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2018 Sundance Institute Screenwriters Lab Fellows Announced

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Bold Innovation and Risk-Taking Encouraged at Immersive Lab, Part of Ongoing Creative Support; Twelve Alumni Projects to
Premiere at 2018 Sundance Film Festival

Los Angeles, CA – Sixteen emerging screenwriters will come together at Sundance Institute’s 2018 Screenwriters
Lab, an immersive five-day writers’ workshop announced today and taking place at the Sundance Resort in Utah, January 12-17,
2018. The Lab brings independent screenwriters together with accomplished writers, in an environment that encourages the
art and craft of writing and creative risk-taking. Through one-on-one story sessions with Creative Advisors, Fellows work
intensively on their feature film scripts and engage in an artistically rigorous process that offers them indispensable
lessons in craft. The Lab is the first step in a year-round continuum of customized creative and tactical support for each
project and team.

The January Screenwriters Lab has been created and organized under the leadership of Sundance Institute’s Feature Film Program
Founding Director
Michelle Satter and Labs Director
Ilyse McKimmie. The team of Creative Advisors includes Artistic Director
Scott Frank, Andrea Berloff, D.V. DeVincentis, Naomi Foner, Richard LaGravenese, Kasi Lemmons, Jenny Lumet, Ole Christian
Madsen, Walter Mosley, Jessie Nelson, Nicole Perlman, Howard Rodman, Michael Showalter, Zach Sklar, Joan Tewkesbury,
Bill Wheeler
and
Tyger Williams.

“We’re excited to bring together this remarkable group of emerging artists with distinctive voices and dynamic stories,”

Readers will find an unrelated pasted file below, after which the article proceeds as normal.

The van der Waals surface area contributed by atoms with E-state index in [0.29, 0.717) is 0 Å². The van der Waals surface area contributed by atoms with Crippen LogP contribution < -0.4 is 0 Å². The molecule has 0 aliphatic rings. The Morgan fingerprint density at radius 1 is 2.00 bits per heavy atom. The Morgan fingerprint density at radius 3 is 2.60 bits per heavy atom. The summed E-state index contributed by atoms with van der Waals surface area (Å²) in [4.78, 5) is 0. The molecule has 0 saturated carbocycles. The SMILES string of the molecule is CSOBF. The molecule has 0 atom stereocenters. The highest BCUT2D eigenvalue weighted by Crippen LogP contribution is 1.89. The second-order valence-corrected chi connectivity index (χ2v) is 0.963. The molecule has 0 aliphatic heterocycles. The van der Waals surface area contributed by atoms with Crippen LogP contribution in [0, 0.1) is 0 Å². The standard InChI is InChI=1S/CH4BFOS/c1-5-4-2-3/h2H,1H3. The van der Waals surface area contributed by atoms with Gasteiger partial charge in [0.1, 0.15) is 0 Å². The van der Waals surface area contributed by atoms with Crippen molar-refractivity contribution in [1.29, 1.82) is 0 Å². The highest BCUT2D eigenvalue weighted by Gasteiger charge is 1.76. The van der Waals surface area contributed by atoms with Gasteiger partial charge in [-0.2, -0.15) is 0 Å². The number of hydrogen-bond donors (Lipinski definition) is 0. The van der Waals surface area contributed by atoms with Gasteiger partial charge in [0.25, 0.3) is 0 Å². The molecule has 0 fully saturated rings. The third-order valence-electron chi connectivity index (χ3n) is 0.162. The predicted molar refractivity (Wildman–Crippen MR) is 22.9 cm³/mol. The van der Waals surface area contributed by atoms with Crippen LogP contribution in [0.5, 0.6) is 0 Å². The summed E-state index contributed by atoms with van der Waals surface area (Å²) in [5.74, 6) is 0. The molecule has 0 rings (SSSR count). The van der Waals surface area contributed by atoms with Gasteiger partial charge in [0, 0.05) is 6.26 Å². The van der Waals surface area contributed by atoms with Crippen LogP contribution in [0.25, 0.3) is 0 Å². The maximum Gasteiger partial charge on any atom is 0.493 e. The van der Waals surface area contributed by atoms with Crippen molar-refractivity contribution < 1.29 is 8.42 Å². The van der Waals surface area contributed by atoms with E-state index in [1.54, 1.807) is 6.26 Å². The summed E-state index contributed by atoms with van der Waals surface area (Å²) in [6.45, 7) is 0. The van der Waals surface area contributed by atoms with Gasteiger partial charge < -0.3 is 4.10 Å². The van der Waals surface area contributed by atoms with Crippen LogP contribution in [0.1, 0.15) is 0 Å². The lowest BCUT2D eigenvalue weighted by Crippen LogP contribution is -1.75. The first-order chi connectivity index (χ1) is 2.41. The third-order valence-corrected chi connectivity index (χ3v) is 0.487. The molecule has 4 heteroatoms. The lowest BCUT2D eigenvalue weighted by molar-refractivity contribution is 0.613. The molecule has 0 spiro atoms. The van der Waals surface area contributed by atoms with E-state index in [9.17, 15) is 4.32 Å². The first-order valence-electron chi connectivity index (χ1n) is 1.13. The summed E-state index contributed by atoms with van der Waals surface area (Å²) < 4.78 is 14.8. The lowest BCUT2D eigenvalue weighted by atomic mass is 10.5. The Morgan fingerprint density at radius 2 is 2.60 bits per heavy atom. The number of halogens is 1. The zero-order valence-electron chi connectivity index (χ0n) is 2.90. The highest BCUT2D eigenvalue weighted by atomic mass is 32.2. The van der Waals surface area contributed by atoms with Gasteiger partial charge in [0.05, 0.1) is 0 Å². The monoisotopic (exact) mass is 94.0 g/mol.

said
Satter. “Strong female characters challenging traditional narratives, issues of migration and disenfranchisement,
and the shared human desire for connection and family are several of the timely themes explored in these scripts. We’re
thrilled to begin our relationship with these storytellers, and look forward to supporting them throughout the lifecycle
of their projects.”

Twelve films supported by the Feature Film Program will premiere at the 2018 Sundance Film Festival. In U.S. Dramatic Competition,
those films include
American Animals, written and directed by Bart Layton;
Blindspotting, co-written by Rafael Casal & Daveed Diggs and directed by Carlos López Estrada;
I Think We’re Alone Now, written by Mike Makowsky and directed by Reed Morano;
Monsters and Men, written and directed by Reinaldo Marcus Green;
Nancy, written and directed by Christina Choe; and
Sorry to Bother You, written and directed by Boots Riley. In World Cinema Dramatic Competition, those films include
Butterflies, written and directed by Tolga Karaҫelik, and
Un Traductor, written by Lindsay Gossling and co-directed by Rodrigo and Sebastián Barriuso. Other FFP-supported films
include
Night Comes On, co-written by Angelica Nwandu and Jordana Spiro and directed by Jordana Spiro;
Skate Kitchen, co-written by Crystal Moselle and Aslihan Unaldi and directed by Crystal Moselle; and